Get­ting dressed Brigid Keenan

Jossy Dim­bleby changed Bri­tain’s food tastes but re­tains her own style

The Oldie - - NEWS - brigid keenan

Jossy Dim­bleby (her name is Josce­line but ev­ery­one calls her Jossy) is prac­ti­cally re­lated to The Oldie.

Her son Henry is mar­ried to Jemima, daugh­ter of the mag­a­zine’s late, greatly lamented deputy edi­tor, Jeremy Lewis.

Not many peo­ple know that. They recog­nise her as the cook­ery writer who, in 1978 (ac­cord­ing to food his­to­rian Polly Rus­sell), turned the UK from a ‘na­tion that re­garded olive oil as a phar­ma­ceu­ti­cal aid, to a coun­try com­prised of cook­ing-ob­sessed epi­cure­ans…’.

That was the year she was com­mis­sioned by Sains­bury’s to write a se­ries of cook­books for their cus­tomers – the first one was Cook­ing for Christ­mas. I still have it.

At 74, Dim­bleby is slim and ex­traor­di­nar­ily young-look­ing – which she owes, she says, not to any mir­a­cle diet, beauty prod­uct or Bo­tox, but to the luck of her fam­ily genes.

‘None of my rel­a­tives are over­weight, and they all look much younger than they are – my cousin, who is 87, doesn’t have a sin­gle grey hair.’

But four years ago, she was struck by much worse luck than hav­ing white hair or a ten­dency to plump­ness. She was di­ag­nosed with type 1 di­a­betes, which means in­ject­ing her­self five times a day with in­sulin, and be­ing con­tin­u­ally vig­i­lant about her diet and her med­i­ca­tion. For­get­ting could have fa­tal con­se­quences.

‘I am a freak – it has noth­ing to do with old age or diet, like type 2; Theresa May has it more mildly but, still, I hon­estly don’t know how she does her job.’ Dim­bleby and her part­ner Johnny Culme-sey­mour (her di­vorce from David Dim­bleby took place 20 years ago) are equally un­daunted. They spend part of ev­ery year ex­plor­ing re­mote ar­eas of coun­tries such as Burma, Tur­key and In­dia, trekking and tak­ing pho­to­graphs – which she has done since she was eight. Dim­bleby spent four years learn­ing to sing at the Guild­hall School of Mu­sic but felt ill at ease per­form­ing; her first job was work­ing on a mag­a­zine. Af­ter a light­ning courtship she mar­ried, and the Dim­ble­bys be­gan a fam­ily al­most at once. Her mother had left her fa­ther for a diplo­mat whose post­ings took the fam­ily to Syria and then Peru. This meant long and un­happy sep­a­ra­tions when she was at school in Bri­tain. And so she was de­ter­mined to be at home with her own chil­dren. Al­most by de­fault, be­cause it was some­thing cre­ative that could be done with­out go­ing to an of­fice, she be­came one of the na­tion’s favourite cooks. (It helped that she had ex­pe­ri­enced a va­ri­ety of ex­otic tastes and cuisines in her child­hood). Her books have sold more than two mil­lion copies. Her own favourite among them is Or­chards in the Oa­sis be­cause ‘it is about life and not just recipes’. Dim­bleby’s mother was a beauty who passed on more than her good genes to her daugh­ter; she im­pressed on her at a young age that she use mois­turiser ev­ery night. Dim­bleby has a ten­dency to for­get her even­ing med­i­ca­tion; so she puts the tablets on top of her Boots Pro­tect and Per­fect cream, be­cause she never for­gets that. Her mother also in­sisted she wear rouge – ‘For my “sal­low com­plex­ion’’,’ Dim­bleby laughs. Her in­tro­duc­tion to fash­ion also came from her mother. ‘I was al­ways look­ing through her wardrobe long­ingly. There was one skirt she bought in Florence in the 1950s. I cov­eted it for years. It is black taffeta with tiers of se­quined roses. When she was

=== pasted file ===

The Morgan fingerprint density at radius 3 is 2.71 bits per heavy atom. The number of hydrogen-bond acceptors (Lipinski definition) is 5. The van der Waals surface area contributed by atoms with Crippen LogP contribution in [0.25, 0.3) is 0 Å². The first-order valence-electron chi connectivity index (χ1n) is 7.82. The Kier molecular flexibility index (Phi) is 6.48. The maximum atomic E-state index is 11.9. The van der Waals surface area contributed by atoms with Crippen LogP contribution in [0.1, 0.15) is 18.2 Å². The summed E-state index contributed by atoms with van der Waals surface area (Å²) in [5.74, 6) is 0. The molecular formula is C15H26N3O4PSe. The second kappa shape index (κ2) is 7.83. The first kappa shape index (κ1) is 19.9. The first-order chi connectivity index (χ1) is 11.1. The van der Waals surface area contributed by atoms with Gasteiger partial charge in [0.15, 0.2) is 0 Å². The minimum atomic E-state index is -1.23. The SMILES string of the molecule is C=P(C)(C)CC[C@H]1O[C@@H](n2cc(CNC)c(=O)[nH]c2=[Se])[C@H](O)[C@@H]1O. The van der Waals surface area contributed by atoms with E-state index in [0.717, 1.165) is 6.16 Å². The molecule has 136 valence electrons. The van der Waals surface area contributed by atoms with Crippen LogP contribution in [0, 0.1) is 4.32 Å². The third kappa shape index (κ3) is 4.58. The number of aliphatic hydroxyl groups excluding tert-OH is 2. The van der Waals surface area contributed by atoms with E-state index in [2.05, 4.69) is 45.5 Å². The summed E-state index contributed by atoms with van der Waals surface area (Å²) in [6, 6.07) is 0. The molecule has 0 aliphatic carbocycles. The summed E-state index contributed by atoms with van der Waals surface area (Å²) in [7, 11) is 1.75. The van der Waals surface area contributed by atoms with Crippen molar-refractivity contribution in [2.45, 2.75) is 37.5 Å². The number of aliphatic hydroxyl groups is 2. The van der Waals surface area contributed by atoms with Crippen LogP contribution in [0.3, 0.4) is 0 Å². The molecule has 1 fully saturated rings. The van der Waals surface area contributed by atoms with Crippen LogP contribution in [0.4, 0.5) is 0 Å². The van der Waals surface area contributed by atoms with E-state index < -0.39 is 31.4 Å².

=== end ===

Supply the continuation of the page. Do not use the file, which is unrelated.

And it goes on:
very old, I asked if I could have it. She said, ‘Not yet’. I only got it when she died. She dressed in the way of diplo­matic life then. She had a Dior suit and, in those days, they wore long even­ing dresses in satin with ruf­fles and bus­tles.’

Un­like her mother, Dim­bleby never buys de­signer clothes or ‘la­bels’, but likes 1940s and 1950s dresses. She some­times buys clothes on­line – ‘It’s quite ad­dic­tive; you feel as if you’re get­ting a present each time.’ She favours Uniqlo, Bo­den and John Lewis – she chose a John Lewis dress for our pho­to­graph. Apart from Pi­lates three times a week, walk­ing is her favourite ex­er­cise, and she is a fan of Teva san­dals: ‘They are like walk­ing on air – you just bounce along.’

Dim­bleby’s wardrobe is crowded with bright cardi­gans – she finds them more use­ful than jumpers – ‘For a start, you don’t have to put them over your head’ – which she wears with skirts or jeans.

True to her genes, her hair has not gone grey but she brings the odd white ones into line with l’oréal Iced Mocha rinse. She has al­ways painted her nails (short, for gar­den­ing) bright green, for no rea­son other than she loves the colour. This star­tled the young tribal women in Burma on her first walk­ing hol­i­day in Orissa. But, when she re­turned a year or more later, she was greeted as a celebrity, hailed as the Lady with Green Nails.

Josce­line Dim­bleby weds in pink Biba, Kens­ing­ton Reg­is­ter Of­fice, 1967

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